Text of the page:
d) Apply the appropriate network tools to facilitate network


security.(these are handled above)
i) NIDS
ii) Firewalls
iii) Proxy servers
iv) Internet content filters
v) Protocol analyzers

e) Explain the vulnerabilities and mitigations associated with


network devices
i) Privilege escalation
ii) Weak passwords
iii) Back doors: Some developers keep back doors for ease of access
but since they bypass all the regular security measures, they are a
danger to keep open.
iv) Default accounts DOS: Rename the administrator account and
have a complex password to protect from attacks. Also, disable the
user accounts.

f) Explain the vulnerabilities and mitigations associated with


various transmission media

i) Vampire taps: This is any tap that tries to gain access by tapping
into the physical wire. Fiber optic cable is the most difficult to tap
but coaxial and twisted pair are easy.

g) Explain the vulnerabilities and implement mitigations


associated with wireless networking

i) Data emanation: These are data transmissions that can be


capture outside the source (physical cable or wireless). Fiber optic is
not susceptible to emanations. These emanations are NOT taps they
are electronic losses of data. They can jump from cables that are
close to each other. Coaxial cables are highly susceptible to this.
Wireless data transference is also highly susceptible to data
emanation because anyone with the correct channel can get the

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information. You should secure your wireless network with WPA2


(WEP and WPA are considered compromised).
ii) War driving: The act of going around trying to find an open
wireless connection.
iii) SSID broadcast: The broadcast of the wireless signal so that
anybody can see it. This should be disabled and changed from its
default.
iv) Bluejacking: This is using someones Bluetooth signal without the
persons knowledge. The bluejacker can send information and
packets with your signal (so it gets traced to you). Stop discovery
mode to prevent this.
v) Bluesnarfing: This is the unauthorized observation of data that is
sent over the Bluetooth signal. Turn off discovery mode to protect
yourself.
vi) Rogue access points: This is a wireless access point (WAP) that is
placed in a network with some sort of attack in mind. It is used as a
sniffer to broadcast all the information that is passed through the
wired network. The first part of prevention if one is found is to
disable it, contain it, or isolate the threat.
vii) Weak encryption: WEP has weak encryption and is almost no
help against an intrusion. WPA2 has the best encryption for a
wireless network.

3)Access control
a) Indentify and apply industry best practices for access control
methods
i) Implicit deny: This is when those who are not specifically allowed
into the network are not allowed access.
ii) Least privilege: The user is only allowed the specified privileges
and nothing more (if you need to print you can use the printer and
nothing more)
iii) Separation of duties: This is a principle that prevents any one
person from being able to complete all the functions of a critical or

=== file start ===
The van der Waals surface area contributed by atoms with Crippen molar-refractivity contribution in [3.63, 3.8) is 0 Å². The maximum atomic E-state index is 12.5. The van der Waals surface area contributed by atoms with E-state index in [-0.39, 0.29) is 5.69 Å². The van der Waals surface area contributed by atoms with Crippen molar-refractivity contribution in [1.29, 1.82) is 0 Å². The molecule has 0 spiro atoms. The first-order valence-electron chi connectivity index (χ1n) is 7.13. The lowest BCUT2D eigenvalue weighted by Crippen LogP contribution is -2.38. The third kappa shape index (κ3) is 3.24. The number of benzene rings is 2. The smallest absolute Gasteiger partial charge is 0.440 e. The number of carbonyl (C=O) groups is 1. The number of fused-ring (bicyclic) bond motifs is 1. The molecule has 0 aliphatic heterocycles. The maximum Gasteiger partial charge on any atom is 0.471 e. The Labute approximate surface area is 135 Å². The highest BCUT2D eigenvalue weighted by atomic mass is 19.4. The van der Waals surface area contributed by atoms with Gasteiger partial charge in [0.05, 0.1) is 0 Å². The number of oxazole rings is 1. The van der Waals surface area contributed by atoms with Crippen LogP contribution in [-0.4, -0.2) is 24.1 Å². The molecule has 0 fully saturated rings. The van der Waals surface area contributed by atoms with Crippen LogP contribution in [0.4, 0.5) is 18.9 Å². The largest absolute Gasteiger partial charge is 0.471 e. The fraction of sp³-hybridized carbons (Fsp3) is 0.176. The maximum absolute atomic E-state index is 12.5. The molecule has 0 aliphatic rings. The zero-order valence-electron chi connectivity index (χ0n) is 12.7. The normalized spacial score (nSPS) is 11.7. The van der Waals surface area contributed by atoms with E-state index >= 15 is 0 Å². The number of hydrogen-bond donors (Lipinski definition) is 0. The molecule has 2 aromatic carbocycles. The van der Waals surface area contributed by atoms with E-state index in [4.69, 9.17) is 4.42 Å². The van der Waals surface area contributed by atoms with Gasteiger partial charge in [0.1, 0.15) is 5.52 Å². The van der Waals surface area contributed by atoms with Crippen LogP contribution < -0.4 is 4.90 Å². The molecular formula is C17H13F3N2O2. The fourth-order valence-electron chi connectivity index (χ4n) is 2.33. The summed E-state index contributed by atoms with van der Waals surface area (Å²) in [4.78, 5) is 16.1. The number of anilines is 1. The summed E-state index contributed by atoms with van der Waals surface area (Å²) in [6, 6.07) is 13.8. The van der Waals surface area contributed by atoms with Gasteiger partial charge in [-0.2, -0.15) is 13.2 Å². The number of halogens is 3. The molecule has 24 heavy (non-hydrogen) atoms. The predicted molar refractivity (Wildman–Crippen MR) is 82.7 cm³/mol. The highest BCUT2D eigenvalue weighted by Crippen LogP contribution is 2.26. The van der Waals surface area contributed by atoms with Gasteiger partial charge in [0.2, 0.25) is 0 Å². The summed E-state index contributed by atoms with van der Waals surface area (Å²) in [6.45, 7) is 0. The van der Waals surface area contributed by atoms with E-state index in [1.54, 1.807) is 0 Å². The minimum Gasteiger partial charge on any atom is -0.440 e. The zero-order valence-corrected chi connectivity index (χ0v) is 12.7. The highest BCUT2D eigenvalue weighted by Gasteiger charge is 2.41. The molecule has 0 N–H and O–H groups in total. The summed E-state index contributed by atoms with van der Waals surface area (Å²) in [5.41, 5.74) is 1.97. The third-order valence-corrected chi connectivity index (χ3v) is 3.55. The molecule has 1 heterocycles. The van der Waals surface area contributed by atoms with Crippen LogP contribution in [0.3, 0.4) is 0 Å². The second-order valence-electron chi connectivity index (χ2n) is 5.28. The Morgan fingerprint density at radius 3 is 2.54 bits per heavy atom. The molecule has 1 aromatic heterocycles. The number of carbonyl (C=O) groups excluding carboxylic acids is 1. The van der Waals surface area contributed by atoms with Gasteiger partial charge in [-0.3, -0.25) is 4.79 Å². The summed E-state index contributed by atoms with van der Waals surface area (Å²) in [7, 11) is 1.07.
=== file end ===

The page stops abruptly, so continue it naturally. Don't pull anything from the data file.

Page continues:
sensitive process. This is to prevent fraud, theft, and errors.
iv) Job rotation: This rotates each person to the different jobs to learn
the processes and procedures of each. This is to keep a person to
have the only knowledge about a job. This also prevents collusion
(two or more people engaged in a secret activity for the purpose of
fraud). Because of the rotation, one person is not working at the
same activity long enough to effectively commit fraud.

b) Explain common access control models and the differences


between each

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i) MAC: Mandatory access control uses labels (assigned to users and


objects) to determine access. Once the matching labels are found
the appropriate access is granted. These labels are called Top
Secret, Secret, and Confidential (the lattice model). Those who are
Top Secret get access to Top Secret objects and so on and so forth.
This access method is broken down into labels.
ii) DAC: Discretionary access control makes every object have an
owner and the owner establishes access to his/her object. The
owner has full and explicit control of his object. The owner can
easily change the permissions and thus making this a dynamic
access control. The only downside is that these dynamic changes in
access make it susceptible to Trojan horse attacks (owner
unwittingly giving access to a disguised virus).
iii) Role and rule based access control: Each user has a role and
has access to the objects that are associated with that role. So, a
change in role is a change in access (phone answerer, head of
department, RA guys, Event Managers, etc all have different roles
and thus different access).

c) Organize users and computers into appropriate


security groups and roles while distinguishing
between appropriate rights and privileges
d) Apply appropriate security controls to file and print
resources
e) Compare and implement logical access control methods

i) ACL: Access control lists are used to specifically identify what traffic
is allowed and what traffic is not allowed. Most ACLs run off of an
implicit deny (if you dont have specific permission you are
denied).Routers use ACLs as a list of rules that define what traffic is
allowed.
ii) Group policies: This allows an administrator to configure a setting
once in the group policy object (GPO) and apply the setting to many